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    Phones are never used as calculators in my class. If I spot a phone, I walk up to the student and ask them to turn it off. They usually press the side button that makes the screen dark, and then I say, "No, all the way off, please.", and continue to stand there until they completely shut the phone down. Almost all phones make noise when powering up, so this is reasonably effective. So far, they have always complied, often with eye-rolling or a big sigh, but they don't put up a real fuss. If a student refused, I'd let them know security was going to get involved and they'd probably lose their phone for at least the rest of the day. Most students find this policy reasonable and will even tell someone to just turn it off since they can turn it back on as soon as they leave my class, which I agree with. In the past I have taken phones, just for the rest of my class period, but I really don't want that responsibility, so I switched to this other approach.
     
  7. Linguist92021

    Linguist92021 Phenom

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    Jul 21, 2017

    I've been trying to figure out a new system with the cell phones, but after some debate with myself (and actually getting some input from my 19 year old daughter) I decided that I had a pretty good system last year, I just have to be consistent 100 % of the time.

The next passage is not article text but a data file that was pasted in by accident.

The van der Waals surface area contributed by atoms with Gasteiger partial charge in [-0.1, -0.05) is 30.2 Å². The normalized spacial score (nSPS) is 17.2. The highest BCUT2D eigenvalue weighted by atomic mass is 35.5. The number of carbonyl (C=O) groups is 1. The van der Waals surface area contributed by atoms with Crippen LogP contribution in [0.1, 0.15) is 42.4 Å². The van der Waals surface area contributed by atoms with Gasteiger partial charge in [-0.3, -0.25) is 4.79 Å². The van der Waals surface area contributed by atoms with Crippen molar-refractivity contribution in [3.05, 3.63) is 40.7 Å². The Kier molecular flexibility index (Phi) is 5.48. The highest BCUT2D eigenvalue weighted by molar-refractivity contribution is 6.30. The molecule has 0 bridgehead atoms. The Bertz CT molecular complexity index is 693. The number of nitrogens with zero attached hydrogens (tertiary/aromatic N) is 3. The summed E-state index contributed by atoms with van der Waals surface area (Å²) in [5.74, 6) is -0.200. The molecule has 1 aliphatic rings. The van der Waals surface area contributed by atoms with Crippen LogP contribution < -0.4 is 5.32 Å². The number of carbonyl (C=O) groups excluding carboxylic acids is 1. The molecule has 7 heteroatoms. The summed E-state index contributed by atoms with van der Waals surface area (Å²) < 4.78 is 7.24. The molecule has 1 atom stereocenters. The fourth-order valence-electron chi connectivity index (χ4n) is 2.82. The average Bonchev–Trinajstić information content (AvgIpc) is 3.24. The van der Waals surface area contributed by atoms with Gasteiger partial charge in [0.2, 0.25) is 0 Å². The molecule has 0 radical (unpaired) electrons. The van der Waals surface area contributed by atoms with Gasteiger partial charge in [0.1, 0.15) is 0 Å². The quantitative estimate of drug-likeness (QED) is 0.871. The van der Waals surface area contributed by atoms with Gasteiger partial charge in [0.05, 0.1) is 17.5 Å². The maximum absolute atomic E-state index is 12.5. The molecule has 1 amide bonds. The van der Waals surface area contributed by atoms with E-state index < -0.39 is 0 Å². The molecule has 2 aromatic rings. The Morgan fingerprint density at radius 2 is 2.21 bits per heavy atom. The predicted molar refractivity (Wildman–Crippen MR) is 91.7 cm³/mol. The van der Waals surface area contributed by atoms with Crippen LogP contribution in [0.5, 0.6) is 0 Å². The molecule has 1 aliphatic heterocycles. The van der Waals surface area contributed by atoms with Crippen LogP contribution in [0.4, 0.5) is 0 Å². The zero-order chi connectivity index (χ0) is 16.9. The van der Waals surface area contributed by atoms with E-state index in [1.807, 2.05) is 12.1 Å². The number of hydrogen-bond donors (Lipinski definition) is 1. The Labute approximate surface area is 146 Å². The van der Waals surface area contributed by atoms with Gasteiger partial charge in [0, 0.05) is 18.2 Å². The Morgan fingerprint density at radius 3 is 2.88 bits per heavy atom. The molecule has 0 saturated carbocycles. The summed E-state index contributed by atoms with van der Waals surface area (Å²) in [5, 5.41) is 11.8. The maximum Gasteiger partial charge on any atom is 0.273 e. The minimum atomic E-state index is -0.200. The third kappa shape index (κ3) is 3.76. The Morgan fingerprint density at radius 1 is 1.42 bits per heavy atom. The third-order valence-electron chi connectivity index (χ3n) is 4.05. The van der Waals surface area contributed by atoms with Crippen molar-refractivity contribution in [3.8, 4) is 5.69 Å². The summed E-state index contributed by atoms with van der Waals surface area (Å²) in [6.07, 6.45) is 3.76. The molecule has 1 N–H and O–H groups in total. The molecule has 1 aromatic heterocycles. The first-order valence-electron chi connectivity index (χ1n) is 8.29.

My system was this:
    policy:
    - cell phones / headphones are not allowed in general.
    - on occasion (for the whole class time or sometimes for minutes for independent work) I allow phones, and it is clearly communicated. Also phones are only used for music with headphones, no social media, texting, video games, videos, etc.

    Consequences:
    - if I see a phone used, I will ask for it, and keep it for the class' time.
    - if refused to give it to me then sent to office where they keep it for the whole day.
    - if this was a habitual incident, I require the phone handed to me in the beginning of the class for 3-5 days.
    This actually worked well, because the kids saw that when I took their phone, I didn't look through it (I guess they have major trust issues), just kept it in my drawer, no more lecturing about it and gave it back at the end. So most of them didn't fight me. There were only a few who resisted, and then their phones were taken for the day and I think they felt pretty dumb about it.

    Problems I had:
    - it was always a few of the same kids in each class, throughout almost the whole year, who would have on their headphones while I talked - this really made me mad, because I just cannot imagine having music blasting n my ears while someone is talking to me. I voiced my frustration all the time and I think some knuckleheads did it on purpose.
    - same kids always trying to be on their phone, not being sneaky about it, but having out it in the open.
    - I got tired of still addressing the class about the phones in October, in March, even in May.

    All in all, not too bad though.

    Here's the problem for next year:
    This past year sending a kid to the office meant the kid stepped out of my classroom and the front counter (the office) was right there, because my door was always open, they already knew that they were to take the phone away.
    This year we're going back to my old school, which is an outdoor campus with portables. Going to the office means the kid walks across our small campus (it only takes a minute or so) and then comes back, but I don't have time to watch to make sure he makes it to the office and if he came back, etc. He can easily sit down on a bench outside if he's forgotten. So I want to avoid the office, which is a good idea anyways.

    What I don't want to do:
    - I don't want to be responsible for the class' phone. A phone could get taken, a kid could even take his own, pass it on to someone and then accuse me that someone stole it and now I have to pay for a $600 iPhone. I don't think so.